Transportation plays a vital role in a nation’s economic growth. It is intricately connected to various sectors and, in some cases, essential for their survival. Moreover, governments are primarily responsible for providing transportation infrastructure and services. This responsibility leads them to implement policies aimed at managing and modernizing existing transportation systems, stimulating economic growth, and promoting sustainability.
One such policy is road pricing, which has a long history dating back to the mid-nineteenth century. Road pricing involves collecting fees from road users who take specific routes in order to achieve specific objectives. The primary goal of this policy is to address the demand side of transportation-related economic issues.
Road pricing serves several purposes. It helps manage traffic congestion, reduce emissions, and generate funds for transportation infrastructure and services. Additionally, it ensures the equitable distribution of facilities across a nation, implemented through various mechanisms such as tolling, congestion charging, pay-per-mile, area charging, and fuel taxes.
Tolling charges drivers who use specific roads or bridges. The fees can vary based on factors such as the time of day or vehicle type. The funds collected through tolling are typically utilized to maintain and enhance the infrastructure. Congestion charging, on the other hand, imposes a fee on vehicles entering high-traffic areas during rush hour.
This effective measure reduces congestion and discourages driving at those times.
Area charging is similar to congestion charging, but it applies to road usage within designated areas rather than entering specific areas during peak hours. Pay-per-mile pricing charges drivers based on the distance traveled on a specific route. This approach incentivizes efficient use of the road network and provides a fair method of charging based on actual usage.
Fuel taxes, imposed by governments, are determined by the amount of fuel consumed. This system ensures that those who drive more and consume more fuel contribute proportionally more towards maintaining and improving transportation infrastructure. It also addresses the environmental impact of their actions.
In the context of Ethiopia, the number of cars is growing exponentially despite the high taxation and prevalence of illegal practices. This surge in car ownership has led to increased demands for larger road networks and a significant amount of fuel.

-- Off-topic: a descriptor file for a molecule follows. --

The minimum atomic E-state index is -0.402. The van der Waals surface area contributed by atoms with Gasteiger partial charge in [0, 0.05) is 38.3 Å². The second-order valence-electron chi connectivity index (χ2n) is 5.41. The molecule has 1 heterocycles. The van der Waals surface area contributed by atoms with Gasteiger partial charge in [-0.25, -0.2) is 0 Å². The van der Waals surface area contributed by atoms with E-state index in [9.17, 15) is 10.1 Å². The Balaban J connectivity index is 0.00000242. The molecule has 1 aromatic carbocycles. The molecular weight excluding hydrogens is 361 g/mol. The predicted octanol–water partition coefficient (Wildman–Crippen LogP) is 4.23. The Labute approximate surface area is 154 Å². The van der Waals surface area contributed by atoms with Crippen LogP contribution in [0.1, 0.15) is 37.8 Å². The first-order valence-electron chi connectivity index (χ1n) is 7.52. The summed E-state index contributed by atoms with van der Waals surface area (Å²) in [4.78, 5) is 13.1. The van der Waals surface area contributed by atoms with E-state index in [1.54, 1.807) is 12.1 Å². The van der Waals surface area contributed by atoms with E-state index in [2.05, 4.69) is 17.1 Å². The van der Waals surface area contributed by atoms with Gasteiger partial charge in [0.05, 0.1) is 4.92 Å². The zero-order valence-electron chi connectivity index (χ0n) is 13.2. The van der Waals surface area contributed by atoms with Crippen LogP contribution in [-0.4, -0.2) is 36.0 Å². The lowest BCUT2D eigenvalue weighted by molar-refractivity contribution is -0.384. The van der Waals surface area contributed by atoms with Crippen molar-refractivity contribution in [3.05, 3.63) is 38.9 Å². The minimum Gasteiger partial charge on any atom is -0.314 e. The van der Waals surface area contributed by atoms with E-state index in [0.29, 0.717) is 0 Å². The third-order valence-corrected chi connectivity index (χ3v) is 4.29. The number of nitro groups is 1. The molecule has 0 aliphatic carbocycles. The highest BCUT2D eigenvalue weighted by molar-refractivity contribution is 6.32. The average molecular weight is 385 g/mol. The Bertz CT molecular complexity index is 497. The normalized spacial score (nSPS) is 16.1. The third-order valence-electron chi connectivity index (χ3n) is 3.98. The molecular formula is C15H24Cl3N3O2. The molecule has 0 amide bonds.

Despite significant gas discoveries and indications of oil, Ethiopia currently relies on fuel imports, which amount to approximately USD four billion annually. Until July of last year, the Ethiopian government subsidized fuel costs for all users. However, there are currently a quarter of a million public transport vehicles that will continue to benefit from these subsidies for the next four years. It is worth noting that the government does not currently impose taxes on fuel consumption.
In line with the newly crafted Ethiopian Transport Master Plan, the government intends to introduce electric vehicles (EVs) to the market with associated tax benefits. Furthermore, the country has constructed several toll roads as part of its road pricing schemes. The Addis-Adama Expressway, Dire Dawa-Dewele toll road, and Modjo-Batu Expressway are among the toll roads currently in operation, all of which are administered by the Ethiopian Toll Roads Enterprise.
Choosing an appropriate road pricing scheme is a complex task that involves balancing the economic and environmental impacts of each alternative. Several factors come into play, including location requirements, the duration of congestion charging or point toll imposition, the types of roads and vehicles subject to charges, and other considerations related to pricing strategies.
Additionally, there are concerns regarding the characteristics of the implementation area, flexibility, data requirements, accuracy and reliability of vehicle identification and classification mechanisms, administrative and deployment costs, communication and enforcement costs, user acceptance, penetration and evasion rates, as well as privacy and anonymity issues.
All of these factors contribute to the criteria for selecting the optimal road pricing technology.
Based on the aforementioned criteria, the current Ethiopian road pricing system has both positive and negative impacts on the economy and the environment.